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This is an archived story. The information and any links may no longer be accurate.

10/01/2012 03:11 PM     print story email story  

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Wind Energy

The Obama administration has decided not to allow a Chinese company to acquire four US-based wind farms because they are all near or within restricted air space at a naval training facility in Oregon.

The Committee on Foreign Investment in the United States, chaired by the Treasury Department, has the authority to review foreign investments in the US as a matter of national security. The committee recommended the investment be denied.

Obama ordered Ralls to remove all property and installations from its sites within two weeks and divest all its interests in the wind-farm project within 90 days, reports Bloomberg.

Ralls is suing, claiming the order violates its constitutional rights - although it's owned by two executives of Sany Group - China's largest machinery manufacturer, it is incorporated in Delaware. "The project poses no national security threat whatsoever, and the President's order offers no explanation otherwise," Tim Xia, counsel for Ralls, told The Hill. "The President's order is without justification, as scores of other wind turbines already operate in the area where Ralls's project is located.

Meanwhile, the first large-scale South Korean-owed wind farm in the US opened in Oklahoma. The Novus wind farm will be run by Korea South-East Power Co. (KOSEP), a division of the state-owned Korea Electric Power Corp.

The 40-turbine farm consists of turbines made by DeWind Co., a U.S. affiliate of South Korean shipbuilder Daewoo Shipbuilding & Marine Engineering Co.

Solar News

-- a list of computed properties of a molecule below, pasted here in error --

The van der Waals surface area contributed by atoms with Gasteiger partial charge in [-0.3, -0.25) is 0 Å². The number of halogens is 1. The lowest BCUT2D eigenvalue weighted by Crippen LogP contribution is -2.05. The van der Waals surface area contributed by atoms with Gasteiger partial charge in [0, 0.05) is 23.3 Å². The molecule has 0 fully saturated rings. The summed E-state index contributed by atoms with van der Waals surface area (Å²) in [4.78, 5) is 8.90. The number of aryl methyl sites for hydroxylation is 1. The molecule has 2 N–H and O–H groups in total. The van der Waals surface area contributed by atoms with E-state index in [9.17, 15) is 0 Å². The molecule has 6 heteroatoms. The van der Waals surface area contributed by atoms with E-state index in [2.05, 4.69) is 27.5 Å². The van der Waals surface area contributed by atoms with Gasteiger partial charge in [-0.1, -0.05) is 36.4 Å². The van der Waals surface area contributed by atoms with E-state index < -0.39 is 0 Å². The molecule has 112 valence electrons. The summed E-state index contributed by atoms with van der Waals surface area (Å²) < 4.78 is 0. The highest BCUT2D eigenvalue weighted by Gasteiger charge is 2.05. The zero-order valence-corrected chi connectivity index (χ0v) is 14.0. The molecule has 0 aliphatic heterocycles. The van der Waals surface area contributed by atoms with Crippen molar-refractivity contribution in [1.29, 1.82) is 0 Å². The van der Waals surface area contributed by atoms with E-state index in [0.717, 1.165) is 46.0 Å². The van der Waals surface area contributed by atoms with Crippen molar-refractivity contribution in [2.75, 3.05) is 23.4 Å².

US: Semprius, which makes concentratingr solar PV modules, is opening its first production facility in North Carolina, with plans to hire 250 people over the next few years. 

The company boasts solar conversion rates of 33.9% using solar cells the size of a pencil dot!

SoloPower is also opening its first manufacturing plant - in Oregon. It makes a lightweight, flexible CIGS solar panel that's designed specifically for commercial and industrial roofs that can't bear the weight of traditionally heavy glass solar panels. The company says its panels are also inexpensive to install.

The opening of the factory is one of the benchmarks it has to meet to tap a $197 million loan guarantee from the now notorious Department of Energy program. 

Thailand: The biggest solar plant in Southeast Asia has opened in Thailand, the 44 MW "Sunny Bangchak" plant.

It uses Suntech's solar panels, was built by Solartron, and is owned by Bangchak Public Petroleum. It's about 40 kilometers from Bangkok.

Thailand's target is to get 20% of its electricity from renewables by 2022. This project should reduce the need for 40,000 tons of coal imports a year.

China: China is moving forward on its commitment to have 21 GW of solar installed by 2015, by requiring every province to detail by mid-October how they will increase the amount of solar they use by then.

"Filtering that national target down to the provincial level is important, as it is the only way solar farm operators will actually get their projects built and connected to the grid," Charles Yonts, a solar analyst with brokerage CLSA, told Reuters.

It will also further prop up its struggling solar manufacturers, such as Suntech, which just got a bridge loan.

After 2015, the government plans to accelerate solar development much more when it begins carbon trading. It's aiminng for 50 GW of solar in 2020 - that's mind-numbing considering the country has just 3.6 GW now.

China's Hanergy is buying California-based thin-film company Miasole for a mere $30 million. The company raised $55 million earlier this year, and $400-$500 million over its short life. The company ran out of money developing its CIGS solar process, but couldn't find more investments.

Hanergy is involved in solar manufacturing and installation, and wind and hydro in China. It also purchased Q-Cells thin-film subsidiary Solibro, which gives it a presence in Europe. 

Japan: As part of its overall corporate restructuring to attempt to return to profitability, Sharp Corp is closing three solar manufacturing plants in Japan and will no longer produce or make solar components/ panels for the US and European markets. It's also selling solar developer Recurrent Energy. The company long led the solar industry as the largest panel manufacturer. 

The company plans to cut over 10,000 jobs - about 18% of its workforce, reports Bloomberg. 



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